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I have some code that does some initialization (including making a JTextArea object), starts three seperate threads, and then these threads try to update the JTextArea (i.e. append() to it), but its not working at all. Nothing shows up on the JTextArea (however, during the initialzation, I print some test lines onto it, and that works fine). What's going on? How can I fix this? Also, each of those threads sleeps a random amount of time every time it has to update the JTextArea.

Sorry I haven't provided any code, its all spread out over several files.

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5 Answers 5

up vote 4 down vote accepted

Although I believe the API has stated that JTextArea#append(...) is thread safe, I've heard of problems with it and would recommend that this only be called on the EDT. The classic example of this is to use a SwingWorker and append to the JTextArea in the process method by calling publish.

For me, it'll be hard to make any specific suggestions to you though without code. I do have to wonder though if you're putting the EDT to sleep somewhere in your code.

Edit: as per your comment check out this tutorial: Concurrency in Swing


Edit 2: as per comment by Tim Perry, loss of thread safety and the reasoning behind this has been posted in this Java bug and which has to do with this line of code where text is added to the JTextArea's Document:

doc.insertString(doc.getLength(), str, null);

The line decomposes into two lines:

  1. int len=doc.getLength();
  2. doc.insertString(len,str,null);

The issue is that a problem can occur if the Document, doc, changes between lines 1 and 2, especially the Document length.

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Can you mention any good tutorials that explain the EDT? –  Dhaivat Pandya Feb 1 '11 at 23:14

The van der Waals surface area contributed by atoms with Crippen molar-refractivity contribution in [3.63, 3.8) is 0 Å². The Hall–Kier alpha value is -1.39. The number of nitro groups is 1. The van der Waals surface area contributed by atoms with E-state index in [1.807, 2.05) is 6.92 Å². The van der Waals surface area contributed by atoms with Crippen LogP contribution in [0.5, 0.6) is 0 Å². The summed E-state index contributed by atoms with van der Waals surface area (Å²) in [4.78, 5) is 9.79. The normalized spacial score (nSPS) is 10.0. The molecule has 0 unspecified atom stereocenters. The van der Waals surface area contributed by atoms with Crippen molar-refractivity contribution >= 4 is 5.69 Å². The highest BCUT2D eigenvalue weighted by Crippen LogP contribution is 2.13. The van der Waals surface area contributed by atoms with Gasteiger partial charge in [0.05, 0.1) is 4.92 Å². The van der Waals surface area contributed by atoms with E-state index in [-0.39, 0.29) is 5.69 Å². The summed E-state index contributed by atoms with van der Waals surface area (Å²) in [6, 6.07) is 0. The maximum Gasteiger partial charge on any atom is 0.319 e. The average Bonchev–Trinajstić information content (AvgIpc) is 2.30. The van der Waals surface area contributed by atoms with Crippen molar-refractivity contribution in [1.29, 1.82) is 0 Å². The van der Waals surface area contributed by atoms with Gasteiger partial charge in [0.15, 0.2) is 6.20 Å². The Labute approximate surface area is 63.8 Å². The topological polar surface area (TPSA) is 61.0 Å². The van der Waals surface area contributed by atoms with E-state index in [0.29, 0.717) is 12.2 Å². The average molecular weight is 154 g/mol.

See the edit in my answer. –  Hovercraft Full Of Eels Feb 1 '11 at 23:15
    
Thanks a lot :) –  Dhaivat Pandya Feb 1 '11 at 23:24
1  
bugs.java.com/view_bug.do?bug_id=4765383 explains why it is no longer listed as threadsafe –  Tim Perry Aug 20 at 23:52
1  
@TimPerry: Thank you for the update. I've incorporated your information into my answer. –  Hovercraft Full Of Eels Aug 21 at 0:15

In Java 1.6, the documentation for JTextArea.append says:

Appends the given text to the end of the document. Does nothing if the model is null or the string is null or empty.

This method is thread safe, although most Swing methods are not. Please see How to Use Threads for more information.

In JDK7 the second part is missing:

Appends the given text to the end of the document. Does nothing if the model is null or the string is null or empty.

If you look at the Document interface (which JTextArea can use a user supplied instance), there is no way to append text in a thread-safe manner even if the implementation is thread-safe. Swing threading is just broken. I strongly suggest sticking rigidly to the AWT EDT when going anywhere near Swing components.

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I had problems with understanding this: there is no way to append text in a thread-safe manner even if the implementation is thread-safe, so I'll try to elaborate on it. I guess you mean: there is no atomic append operation in Document interface, so to append one must actually perform 2 subsequent calls: getLength, insertString. There is no way to guarantee that the contents doesn't change between these 2 calls. –  Jarekczek Oct 8 '12 at 13:28